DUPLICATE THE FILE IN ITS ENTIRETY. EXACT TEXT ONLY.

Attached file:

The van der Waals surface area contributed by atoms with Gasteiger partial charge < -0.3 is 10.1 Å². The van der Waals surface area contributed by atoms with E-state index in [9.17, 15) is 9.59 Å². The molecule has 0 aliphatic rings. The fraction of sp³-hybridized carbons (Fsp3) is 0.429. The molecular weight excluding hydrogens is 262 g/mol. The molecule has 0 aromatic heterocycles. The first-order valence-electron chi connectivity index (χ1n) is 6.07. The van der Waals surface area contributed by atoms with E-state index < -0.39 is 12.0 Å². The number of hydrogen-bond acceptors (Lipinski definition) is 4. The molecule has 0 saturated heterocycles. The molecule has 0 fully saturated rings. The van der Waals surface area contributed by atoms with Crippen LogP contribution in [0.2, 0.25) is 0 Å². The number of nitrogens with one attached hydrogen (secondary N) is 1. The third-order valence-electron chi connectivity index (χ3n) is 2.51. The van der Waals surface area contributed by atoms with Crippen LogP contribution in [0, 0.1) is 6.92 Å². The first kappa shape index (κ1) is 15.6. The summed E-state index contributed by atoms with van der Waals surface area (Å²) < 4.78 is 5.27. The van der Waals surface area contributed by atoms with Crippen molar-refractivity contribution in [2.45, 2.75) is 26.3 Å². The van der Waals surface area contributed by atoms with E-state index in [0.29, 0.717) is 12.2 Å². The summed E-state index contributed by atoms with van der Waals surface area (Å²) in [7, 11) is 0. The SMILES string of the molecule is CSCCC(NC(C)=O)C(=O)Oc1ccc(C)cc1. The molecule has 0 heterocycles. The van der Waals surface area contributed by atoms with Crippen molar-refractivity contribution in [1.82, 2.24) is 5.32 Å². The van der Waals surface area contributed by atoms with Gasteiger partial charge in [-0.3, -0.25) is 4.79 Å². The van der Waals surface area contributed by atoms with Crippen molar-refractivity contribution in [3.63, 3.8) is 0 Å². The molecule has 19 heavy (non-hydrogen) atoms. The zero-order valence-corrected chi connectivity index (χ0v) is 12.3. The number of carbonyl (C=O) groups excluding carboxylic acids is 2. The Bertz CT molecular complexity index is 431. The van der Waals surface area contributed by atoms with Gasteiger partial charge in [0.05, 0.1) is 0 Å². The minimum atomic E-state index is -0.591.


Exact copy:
The van der Waals surface area contributed by atoms with Gasteiger partial charge < -0.3 is 10.1 Å². The van der Waals surface area contributed by atoms with E-state index in [9.17, 15) is 9.59 Å². The molecule has 0 aliphatic rings. The fraction of sp³-hybridized carbons (Fsp3) is 0.429. The molecular weight excluding hydrogens is 262 g/mol. The molecule has 0 aromatic heterocycles. The first-order valence-electron chi connectivity index (χ1n) is 6.07. The van der Waals surface area contributed by atoms with E-state index < -0.39 is 12.0 Å². The number of hydrogen-bond acceptors (Lipinski definition) is 4. The molecule has 0 saturated heterocycles. The molecule has 0 fully saturated rings. The van der Waals surface area contributed by atoms with Crippen LogP contribution in [0.2, 0.25) is 0 Å². The number of nitrogens with one attached hydrogen (secondary N) is 1. The third-order valence-electron chi connectivity index (χ3n) is 2.51. The van der Waals surface area contributed by atoms with Crippen LogP contribution in [0, 0.1) is 6.92 Å². The first kappa shape index (κ1) is 15.6. The summed E-state index contributed by atoms with van der Waals surface area (Å²) < 4.78 is 5.27. The van der Waals surface area contributed by atoms with Crippen molar-refractivity contribution in [2.45, 2.75) is 26.3 Å². The van der Waals surface area contributed by atoms with E-state index in [0.29, 0.717) is 12.2 Å². The summed E-state index contributed by atoms with van der Waals surface area (Å²) in [7, 11) is 0. The SMILES string of the molecule is CSCCC(NC(C)=O)C(=O)Oc1ccc(C)cc1. The molecule has 0 heterocycles. The van der Waals surface area contributed by atoms with Crippen molar-refractivity contribution in [1.82, 2.24) is 5.32 Å². The van der Waals surface area contributed by atoms with Gasteiger partial charge in [-0.3, -0.25) is 4.79 Å². The van der Waals surface area contributed by atoms with Crippen molar-refractivity contribution in [3.63, 3.8) is 0 Å². The molecule has 19 heavy (non-hydrogen) atoms. The zero-order valence-corrected chi connectivity index (χ0v) is 12.3. The number of carbonyl (C=O) groups excluding carboxylic acids is 2. The Bertz CT molecular complexity index is 431. The van der Waals surface area contributed by atoms with Gasteiger partial charge in [0.05, 0.1) is 0 Å². The minimum atomic E-state index is -0.591.